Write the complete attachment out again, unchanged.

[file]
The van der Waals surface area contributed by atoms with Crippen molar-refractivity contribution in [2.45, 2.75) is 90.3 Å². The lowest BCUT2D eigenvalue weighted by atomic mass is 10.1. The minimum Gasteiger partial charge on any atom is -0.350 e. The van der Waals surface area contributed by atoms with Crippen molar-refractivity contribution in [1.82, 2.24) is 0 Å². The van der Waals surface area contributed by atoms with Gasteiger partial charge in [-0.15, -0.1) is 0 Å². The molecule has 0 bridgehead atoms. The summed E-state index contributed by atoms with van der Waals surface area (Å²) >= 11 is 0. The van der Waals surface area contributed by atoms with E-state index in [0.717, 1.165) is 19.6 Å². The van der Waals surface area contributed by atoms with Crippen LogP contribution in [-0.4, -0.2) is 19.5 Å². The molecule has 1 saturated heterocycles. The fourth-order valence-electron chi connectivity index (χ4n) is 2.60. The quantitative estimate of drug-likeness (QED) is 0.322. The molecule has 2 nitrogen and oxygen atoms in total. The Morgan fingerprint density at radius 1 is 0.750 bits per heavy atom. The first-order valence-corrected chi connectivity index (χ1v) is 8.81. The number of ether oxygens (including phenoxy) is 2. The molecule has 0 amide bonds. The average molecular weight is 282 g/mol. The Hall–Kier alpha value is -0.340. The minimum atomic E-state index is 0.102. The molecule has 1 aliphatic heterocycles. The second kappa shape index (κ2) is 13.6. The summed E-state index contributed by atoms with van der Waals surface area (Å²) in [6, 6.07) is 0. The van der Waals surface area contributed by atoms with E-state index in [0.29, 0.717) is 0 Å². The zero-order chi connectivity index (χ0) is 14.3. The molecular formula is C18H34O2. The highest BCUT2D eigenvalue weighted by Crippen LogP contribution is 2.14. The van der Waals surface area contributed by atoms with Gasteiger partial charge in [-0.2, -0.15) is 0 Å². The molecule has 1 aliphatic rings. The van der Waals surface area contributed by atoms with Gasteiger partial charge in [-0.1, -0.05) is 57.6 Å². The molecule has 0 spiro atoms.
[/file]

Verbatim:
The van der Waals surface area contributed by atoms with Crippen molar-refractivity contribution in [2.45, 2.75) is 90.3 Å². The lowest BCUT2D eigenvalue weighted by atomic mass is 10.1. The minimum Gasteiger partial charge on any atom is -0.350 e. The van der Waals surface area contributed by atoms with Crippen molar-refractivity contribution in [1.82, 2.24) is 0 Å². The van der Waals surface area contributed by atoms with Gasteiger partial charge in [-0.15, -0.1) is 0 Å². The molecule has 0 bridgehead atoms. The summed E-state index contributed by atoms with van der Waals surface area (Å²) >= 11 is 0. The van der Waals surface area contributed by atoms with E-state index in [0.717, 1.165) is 19.6 Å². The van der Waals surface area contributed by atoms with Crippen LogP contribution in [-0.4, -0.2) is 19.5 Å². The molecule has 1 saturated heterocycles. The fourth-order valence-electron chi connectivity index (χ4n) is 2.60. The quantitative estimate of drug-likeness (QED) is 0.322. The molecule has 2 nitrogen and oxygen atoms in total. The Morgan fingerprint density at radius 1 is 0.750 bits per heavy atom. The first-order valence-corrected chi connectivity index (χ1v) is 8.81. The number of ether oxygens (including phenoxy) is 2. The molecule has 0 amide bonds. The average molecular weight is 282 g/mol. The Hall–Kier alpha value is -0.340. The minimum atomic E-state index is 0.102. The molecule has 1 aliphatic heterocycles. The second kappa shape index (κ2) is 13.6. The summed E-state index contributed by atoms with van der Waals surface area (Å²) in [6, 6.07) is 0. The van der Waals surface area contributed by atoms with E-state index in [0.29, 0.717) is 0 Å². The zero-order chi connectivity index (χ0) is 14.3. The molecular formula is C18H34O2. The highest BCUT2D eigenvalue weighted by Crippen LogP contribution is 2.14. The van der Waals surface area contributed by atoms with Gasteiger partial charge in [-0.2, -0.15) is 0 Å². The molecule has 1 aliphatic rings. The van der Waals surface area contributed by atoms with Gasteiger partial charge in [-0.1, -0.05) is 57.6 Å². The molecule has 0 spiro atoms.